Dileep Singh Rahtore
CEO and Co-founder, On The Road Production
Born and raised in Rajasthan, Dileep Singh Rahtore is highly regarded as a production expert in the Indian and South Asian region with over 20 years of experience facilitating international feature projects, award winning documentaries, commercials and high-end photography projects for American, European and Asian studios and production companies.
Dileep’s experience as Producer/Line Producer extends throughout South Asia and has filmed in Russia, France and USA. Some of his feature credits include Batman: The Dark Knight Rises, The Way Back, Blood Diamond, Hexe Lilli, Eight Miles High among others.
Here is what Dileep has to say about his experiences of filming in India:
Experience of filming Tenet and The Dark Knight in India
The Dark Knight was shot in Jodhpur and the film required a very different kind of location. So we had to prepare the backdrop of Mehrangarh because of the filming requirements. To shoot the film, we had to completely shut down the entry to the Fort for tourist visits for the whole day. We had to make a special arrangement with the royal family of Jodhpur. We would shoot the film during day and open the fort for the public during night. We shot there for 6 to 7 days and then achieved what Mr Nolan wanted to.
Similarly, for Tenet it was very challenging to shoot here in Mumbai. Without the support of the Maharashtra government we could not have achieved what we did. The government got us all the permits for shooting at a landmark location like Gateway of India. We had a huge crew of over 1,500 people and a part of the Gateway of India was frozen.
We cordoned off the area with the help of the transport department that diverted the traffic and we finished the shooting without any issue. The building where we were shooting was a high rise building and to light around 40 buildings around for a fortnight to shoot an action sequence was a mammoth task that was accomplished with the help of the state government, local crew and our international technicians. Mr Nolan left India on a very positive note.
How has India’s outlook changed vis-avis foreign productions
Some of the major changes include the ways the government supports the industry. There has been a significant change in the government mindset and now they are more forthcoming in inviting international filmmakers to come and shoot in India.
Earlier, government officials were quiet skeptical and used to be very critical about film productions. Even the Information and Broadcasting Ministry permissions used to take anywhere between 6 to 14 weeks and we had to make many rounds to Delhi. But now the production process has really eased off with the government taking it very positively.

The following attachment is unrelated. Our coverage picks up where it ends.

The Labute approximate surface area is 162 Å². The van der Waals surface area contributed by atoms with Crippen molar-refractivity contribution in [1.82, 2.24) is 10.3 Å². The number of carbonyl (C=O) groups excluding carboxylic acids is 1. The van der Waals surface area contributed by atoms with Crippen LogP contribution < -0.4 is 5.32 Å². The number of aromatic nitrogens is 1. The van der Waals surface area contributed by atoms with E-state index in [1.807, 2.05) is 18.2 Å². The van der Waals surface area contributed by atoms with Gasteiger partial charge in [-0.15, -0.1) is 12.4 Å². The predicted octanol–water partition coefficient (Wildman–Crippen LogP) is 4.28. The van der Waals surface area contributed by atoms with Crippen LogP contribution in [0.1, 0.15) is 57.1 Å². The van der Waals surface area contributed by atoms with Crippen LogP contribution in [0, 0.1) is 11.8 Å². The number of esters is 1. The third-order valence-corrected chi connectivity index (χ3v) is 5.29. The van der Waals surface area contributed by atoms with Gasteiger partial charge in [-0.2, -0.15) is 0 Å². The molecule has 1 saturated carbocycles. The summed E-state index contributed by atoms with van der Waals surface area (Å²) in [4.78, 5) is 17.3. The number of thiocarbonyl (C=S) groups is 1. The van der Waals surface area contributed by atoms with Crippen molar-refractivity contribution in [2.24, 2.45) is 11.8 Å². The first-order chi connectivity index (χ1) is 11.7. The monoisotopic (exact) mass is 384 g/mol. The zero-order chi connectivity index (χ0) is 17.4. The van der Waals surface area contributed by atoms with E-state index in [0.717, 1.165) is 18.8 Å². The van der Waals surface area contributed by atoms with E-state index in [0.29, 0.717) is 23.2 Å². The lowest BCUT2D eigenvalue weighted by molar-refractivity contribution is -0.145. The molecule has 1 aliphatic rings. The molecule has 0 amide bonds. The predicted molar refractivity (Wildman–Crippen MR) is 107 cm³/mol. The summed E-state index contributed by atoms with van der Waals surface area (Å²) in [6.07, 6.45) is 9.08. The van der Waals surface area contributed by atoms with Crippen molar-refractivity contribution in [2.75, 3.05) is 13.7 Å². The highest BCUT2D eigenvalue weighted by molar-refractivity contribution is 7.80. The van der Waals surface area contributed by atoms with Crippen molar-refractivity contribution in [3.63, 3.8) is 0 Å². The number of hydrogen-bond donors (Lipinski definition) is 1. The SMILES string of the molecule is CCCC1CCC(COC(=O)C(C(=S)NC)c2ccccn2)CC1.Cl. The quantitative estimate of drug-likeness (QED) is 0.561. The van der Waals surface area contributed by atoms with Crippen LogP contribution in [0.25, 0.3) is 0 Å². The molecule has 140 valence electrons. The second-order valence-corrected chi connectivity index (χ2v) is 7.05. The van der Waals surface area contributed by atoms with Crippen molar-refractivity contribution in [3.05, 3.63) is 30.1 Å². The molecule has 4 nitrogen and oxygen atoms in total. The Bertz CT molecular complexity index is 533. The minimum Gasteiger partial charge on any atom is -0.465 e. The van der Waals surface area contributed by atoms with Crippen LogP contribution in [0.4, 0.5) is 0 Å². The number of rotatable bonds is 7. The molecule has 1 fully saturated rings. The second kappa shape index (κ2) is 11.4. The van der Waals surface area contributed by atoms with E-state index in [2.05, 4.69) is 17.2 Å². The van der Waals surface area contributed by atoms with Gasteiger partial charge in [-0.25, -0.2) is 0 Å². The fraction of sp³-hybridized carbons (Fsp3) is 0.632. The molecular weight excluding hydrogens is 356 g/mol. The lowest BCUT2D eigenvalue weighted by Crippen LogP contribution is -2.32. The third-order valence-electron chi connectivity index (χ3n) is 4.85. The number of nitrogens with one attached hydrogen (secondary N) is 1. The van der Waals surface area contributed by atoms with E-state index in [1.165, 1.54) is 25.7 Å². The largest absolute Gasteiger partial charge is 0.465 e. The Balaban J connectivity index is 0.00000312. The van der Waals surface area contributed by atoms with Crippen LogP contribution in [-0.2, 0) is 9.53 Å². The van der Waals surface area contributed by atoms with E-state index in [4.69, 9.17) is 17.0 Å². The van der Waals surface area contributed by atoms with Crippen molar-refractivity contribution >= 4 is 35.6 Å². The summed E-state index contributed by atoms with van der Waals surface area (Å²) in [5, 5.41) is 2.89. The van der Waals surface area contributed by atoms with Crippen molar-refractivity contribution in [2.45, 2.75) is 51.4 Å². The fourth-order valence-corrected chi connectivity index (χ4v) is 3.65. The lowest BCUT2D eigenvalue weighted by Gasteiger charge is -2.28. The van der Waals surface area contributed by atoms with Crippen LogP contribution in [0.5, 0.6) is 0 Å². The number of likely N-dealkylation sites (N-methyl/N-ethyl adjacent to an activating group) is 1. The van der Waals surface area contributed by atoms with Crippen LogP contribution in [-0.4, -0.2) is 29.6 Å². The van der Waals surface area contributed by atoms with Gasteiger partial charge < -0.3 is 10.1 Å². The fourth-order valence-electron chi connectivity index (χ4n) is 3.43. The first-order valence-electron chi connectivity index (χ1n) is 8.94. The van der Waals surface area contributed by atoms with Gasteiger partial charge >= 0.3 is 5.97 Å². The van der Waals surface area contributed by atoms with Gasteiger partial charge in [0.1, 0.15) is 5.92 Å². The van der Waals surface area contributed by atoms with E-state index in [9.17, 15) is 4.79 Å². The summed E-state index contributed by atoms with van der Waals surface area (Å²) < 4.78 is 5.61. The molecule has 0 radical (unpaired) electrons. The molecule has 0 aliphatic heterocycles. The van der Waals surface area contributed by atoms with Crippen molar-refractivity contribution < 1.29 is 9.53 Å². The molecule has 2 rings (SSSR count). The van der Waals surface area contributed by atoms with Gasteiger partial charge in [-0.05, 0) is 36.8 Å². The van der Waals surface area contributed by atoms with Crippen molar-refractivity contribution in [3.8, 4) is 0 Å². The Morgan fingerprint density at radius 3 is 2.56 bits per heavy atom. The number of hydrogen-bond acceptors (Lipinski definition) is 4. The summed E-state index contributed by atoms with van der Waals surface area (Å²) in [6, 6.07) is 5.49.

Also, earlier we used to bring a lot of crew from abroad as the local crew was not very efficient. But now any international company brings only the key members while the rest of the crew is sourced from India itself. Also, they used to come with a lot of equipment. There used to be a ‘J-Visa’ for filmakers and crew that was complicated and confusing because the J-Visa was mainly for journalistic work in India. Also, the visa process was time consuming. Now the government has introduced a new category of visa called Film Visa which is very easy to get and the process is quite transparent.
Visible changes after the formation of Film Facilitation Office
The government set up the Film Facilitation Office as an example to give foreign filmmakers confidence that they can come and shoot in India. The role of Film Facilitation Office has been very important as they did all the heavy lifting and worked as hard as us when we were shooting for Tenet. The FFO helped us get all the permissions, whether it was from the Aviation Ministry, Defense Ministry or Information and Broadcasting Ministry. They were working very closely with us shoulder to shoulder. They also played a key role in making all the right introductions and coordinated with the state government to get all the clearances.
Three things that attract global productions to India
The first is story, the second is locations and the third most important thing is the dollar value, as shooting as also the skill set in India is a lot cheaper than many other countries. We can build a lot of sets at cheaper, rates. The day India becomes as expensive as any other place, fewer people would come to shoot here. They will only come if the story is related with India or for an interesting location.
Thoughts on incentivize filming and Co-production Treaties
The incentive plan is not there yet but talks are going on. Almost two years back in Goa, a lot of states like like Uttar Pradesh and Gujarat talked about incentives. They have incentives for local filmmakers but I don’t think there is any significant incentive for international filmmakers. We are in talks with the Rajasthan Government and Uttar Pradesh Government but I don’t think there is anything in place as of now.
Shooting in Indian states
Every state now is connected to the FFO office in Delhi, which has placed nodal a officer in every state. I think they are all coordinating. Recently, I got in shooting in their respective states? touch with the FFO office for scouting filming locations and they were very happy to help me in connecting with a lot of people. They are making a coordinated effort to ensure that everybody is together on the same page.
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